Maggie: You know, I think there is something that we—especially if you hang out with other entrepreneurs, you forget how aspirational your job story is. Like, I’m sure when you tell your friends that, that work in normal jobs, they’re always like “[dreamy sigh] I wish I could do what you do…” and I think if you could just use that to your advantage… We start to think it’s so common place. We start to think it’s so normal. It’s not. Not everyone quits their job! Most people don’t! They check the boxes! They follow the rules! So I think if you can demonstrate the connection between why you quit your job, why you do what you do today, and like why you were so called to it.

And like—you know, here’s the thing. Experience, it’s—I think we’re past the point with experience where you have to have this big ten thousand hours. You have people that are sixteen years old that are more insanely talented on YouTube than you can ever imagine, and they don’t have ten thousand hours. So think—if you’re not experienced, it’s factual. It’s not something you need to apologize for, because obviously you’re gonna figure out how to make it work, and you’re gonna gain the experience as you go. And if the only story you have is the “I quit my job,” make it juicy.

Zephan: Make it juicy. That’s awesome. So this can really become almost like our new brand. I could be the unemployed employee in a sense. My brand could be I’m the unemployable employee, maybe. Maybe people can’t employ me. How can we use this in our branding and in our marketing? So maybe in logos or in our taglines or just in who we are on social media, how can we go about using that?

Maggie: That’s a good question. I think—you know here—it’s gonna depend on your audience. It gonna depend on your thing. If you were—for example, if you were doing videography, if you really wanted to go after doing a lot of corporate clients, I would never use the word unemployable. Cause unemployable, with the entrepreneur circles, is like “Yes! I’m unemployable!” but to a corporate client, it’s gonna seem like “Wow, they’re a deadbeat.”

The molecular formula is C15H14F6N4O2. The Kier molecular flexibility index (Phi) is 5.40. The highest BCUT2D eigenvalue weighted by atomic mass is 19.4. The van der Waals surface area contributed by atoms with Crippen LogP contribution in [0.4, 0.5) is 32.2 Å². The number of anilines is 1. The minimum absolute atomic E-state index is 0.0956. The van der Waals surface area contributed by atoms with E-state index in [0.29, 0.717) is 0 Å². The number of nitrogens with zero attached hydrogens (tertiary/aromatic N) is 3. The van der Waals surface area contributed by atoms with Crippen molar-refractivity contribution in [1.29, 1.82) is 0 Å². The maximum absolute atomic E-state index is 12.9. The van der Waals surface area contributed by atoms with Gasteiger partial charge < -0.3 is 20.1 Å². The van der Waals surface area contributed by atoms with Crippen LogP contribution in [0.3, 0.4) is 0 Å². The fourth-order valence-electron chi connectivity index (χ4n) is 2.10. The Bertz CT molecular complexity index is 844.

Zephan: Right, cause “I have six hundred employees.”

Maggie: Exactly! They wouldn’t give me—no one would give them a job. So think about the context of who you’re serving. If you’re a wedding photographer, no one cares that you’re unemployable! Maybe you care that this person has so much creative vision and so much passion that they quit their job so they could do this full time and they are wholly dedicated to making sure your wedding photos are the best possible thing ever! So that context for where you’re operating, for my clients, they really like that I’ve had a business a long time and I play that up because they’re like “Whoa, she’s been around this long, she must be good!” So use the context of what your market needs to hear from you and what your audience is really looking for.

Zephan: So we’ve heard a lot about telling our stories, but now I’d be interested in hearing from you. So I’m curious, what do you love the most about what you do and your business?

Massie: Oh, my gosh, I love so many things! I think—you know, here’s the thing. I like—I will never deny the fact that I like I’m the boss. I like the fact that I never have to ask for vacation leave. Like these are things that everyone loves, but I really love them, because I used to always be so scared when I put in my vacation leave. I’d be like “Please don’t say no, I’ve already booked the plane ticket! I got a good deal, I’m going to Europe!” But I think it’s—ultimately, for me, I really love my clients, and how I’m able, with the marketing, with the work we’re doing, to really transform them from point A to point B. when I can see from like, for example, my Story Distillery, which is a one-on-one product—when I can see where they walked in and where they walk out with me, and then the transformation that happens with how they tell their story and what they’re doing in their business, that gets me really, really excited.

When a client emails me and says “I just want to let you know I applied what we did and I’ve had the highest traffic on a blog post I’ve ever had,” that, to me, is rewarding. Because, ultimately, money? Money’s nice, but…money doesn’t keep you warm at night.

Zephan: Very true! So, Story Distillery, what is this?